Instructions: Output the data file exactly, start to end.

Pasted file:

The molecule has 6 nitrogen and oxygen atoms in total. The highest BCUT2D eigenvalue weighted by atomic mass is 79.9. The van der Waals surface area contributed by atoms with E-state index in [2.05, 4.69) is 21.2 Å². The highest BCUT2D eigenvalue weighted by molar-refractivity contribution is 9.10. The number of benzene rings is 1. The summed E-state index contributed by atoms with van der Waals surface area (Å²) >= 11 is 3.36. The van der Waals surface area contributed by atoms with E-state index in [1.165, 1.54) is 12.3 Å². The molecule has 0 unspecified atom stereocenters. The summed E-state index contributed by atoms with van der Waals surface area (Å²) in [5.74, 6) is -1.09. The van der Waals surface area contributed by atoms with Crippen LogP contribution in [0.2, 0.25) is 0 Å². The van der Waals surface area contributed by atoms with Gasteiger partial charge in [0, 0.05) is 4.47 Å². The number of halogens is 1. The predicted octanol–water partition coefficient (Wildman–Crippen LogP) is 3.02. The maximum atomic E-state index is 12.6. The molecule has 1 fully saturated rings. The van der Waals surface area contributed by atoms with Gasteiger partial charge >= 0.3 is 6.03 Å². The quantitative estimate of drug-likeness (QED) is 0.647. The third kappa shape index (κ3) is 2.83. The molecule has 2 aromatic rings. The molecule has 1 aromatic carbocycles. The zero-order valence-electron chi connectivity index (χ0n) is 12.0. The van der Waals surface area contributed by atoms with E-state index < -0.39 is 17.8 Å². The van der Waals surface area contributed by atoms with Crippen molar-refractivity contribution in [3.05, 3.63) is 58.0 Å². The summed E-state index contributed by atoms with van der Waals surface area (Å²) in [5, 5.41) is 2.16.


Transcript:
The molecule has 6 nitrogen and oxygen atoms in total. The highest BCUT2D eigenvalue weighted by atomic mass is 79.9. The van der Waals surface area contributed by atoms with E-state index in [2.05, 4.69) is 21.2 Å². The highest BCUT2D eigenvalue weighted by molar-refractivity contribution is 9.10. The number of benzene rings is 1. The summed E-state index contributed by atoms with van der Waals surface area (Å²) >= 11 is 3.36. The van der Waals surface area contributed by atoms with E-state index in [1.165, 1.54) is 12.3 Å². The molecule has 0 unspecified atom stereocenters. The summed E-state index contributed by atoms with van der Waals surface area (Å²) in [5.74, 6) is -1.09. The van der Waals surface area contributed by atoms with Crippen LogP contribution in [0.2, 0.25) is 0 Å². The van der Waals surface area contributed by atoms with Gasteiger partial charge in [0, 0.05) is 4.47 Å². The number of halogens is 1. The predicted octanol–water partition coefficient (Wildman–Crippen LogP) is 3.02. The maximum atomic E-state index is 12.6. The molecule has 1 fully saturated rings. The van der Waals surface area contributed by atoms with Gasteiger partial charge >= 0.3 is 6.03 Å². The quantitative estimate of drug-likeness (QED) is 0.647. The third kappa shape index (κ3) is 2.83. The molecule has 2 aromatic rings. The molecule has 1 aromatic carbocycles. The zero-order valence-electron chi connectivity index (χ0n) is 12.0. The van der Waals surface area contributed by atoms with E-state index < -0.39 is 17.8 Å². The van der Waals surface area contributed by atoms with Crippen molar-refractivity contribution in [3.05, 3.63) is 58.0 Å². The summed E-state index contributed by atoms with van der Waals surface area (Å²) in [5, 5.41) is 2.16.